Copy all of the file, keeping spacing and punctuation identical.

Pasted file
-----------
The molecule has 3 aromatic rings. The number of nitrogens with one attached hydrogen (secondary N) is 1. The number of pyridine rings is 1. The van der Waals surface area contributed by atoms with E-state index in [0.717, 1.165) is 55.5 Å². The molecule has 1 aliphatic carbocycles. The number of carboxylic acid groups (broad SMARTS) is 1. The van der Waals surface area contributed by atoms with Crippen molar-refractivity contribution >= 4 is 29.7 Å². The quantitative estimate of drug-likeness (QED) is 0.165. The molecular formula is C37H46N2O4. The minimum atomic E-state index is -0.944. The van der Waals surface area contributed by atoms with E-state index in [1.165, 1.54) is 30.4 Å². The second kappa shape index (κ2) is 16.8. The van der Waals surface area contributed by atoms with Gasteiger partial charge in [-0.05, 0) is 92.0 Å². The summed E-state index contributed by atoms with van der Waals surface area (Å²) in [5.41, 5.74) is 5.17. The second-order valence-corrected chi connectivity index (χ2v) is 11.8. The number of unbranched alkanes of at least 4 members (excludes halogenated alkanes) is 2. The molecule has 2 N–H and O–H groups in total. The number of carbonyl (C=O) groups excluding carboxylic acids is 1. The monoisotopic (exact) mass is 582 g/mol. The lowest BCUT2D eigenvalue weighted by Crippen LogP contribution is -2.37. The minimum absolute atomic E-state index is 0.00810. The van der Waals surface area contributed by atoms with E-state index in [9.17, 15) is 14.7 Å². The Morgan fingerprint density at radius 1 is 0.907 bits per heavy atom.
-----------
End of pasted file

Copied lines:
The molecule has 3 aromatic rings. The number of nitrogens with one attached hydrogen (secondary N) is 1. The number of pyridine rings is 1. The van der Waals surface area contributed by atoms with E-state index in [0.717, 1.165) is 55.5 Å². The molecule has 1 aliphatic carbocycles. The number of carboxylic acid groups (broad SMARTS) is 1. The van der Waals surface area contributed by atoms with Crippen molar-refractivity contribution >= 4 is 29.7 Å². The quantitative estimate of drug-likeness (QED) is 0.165. The molecular formula is C37H46N2O4. The minimum atomic E-state index is -0.944. The van der Waals surface area contributed by atoms with E-state index in [1.165, 1.54) is 30.4 Å². The second kappa shape index (κ2) is 16.8. The van der Waals surface area contributed by atoms with Gasteiger partial charge in [-0.05, 0) is 92.0 Å². The summed E-state index contributed by atoms with van der Waals surface area (Å²) in [5.41, 5.74) is 5.17. The second-order valence-corrected chi connectivity index (χ2v) is 11.8. The number of unbranched alkanes of at least 4 members (excludes halogenated alkanes) is 2. The molecule has 2 N–H and O–H groups in total. The number of carbonyl (C=O) groups excluding carboxylic acids is 1. The monoisotopic (exact) mass is 582 g/mol. The lowest BCUT2D eigenvalue weighted by Crippen LogP contribution is -2.37. The minimum absolute atomic E-state index is 0.00810. The van der Waals surface area contributed by atoms with E-state index in [9.17, 15) is 14.7 Å². The Morgan fingerprint density at radius 1 is 0.907 bits per heavy atom.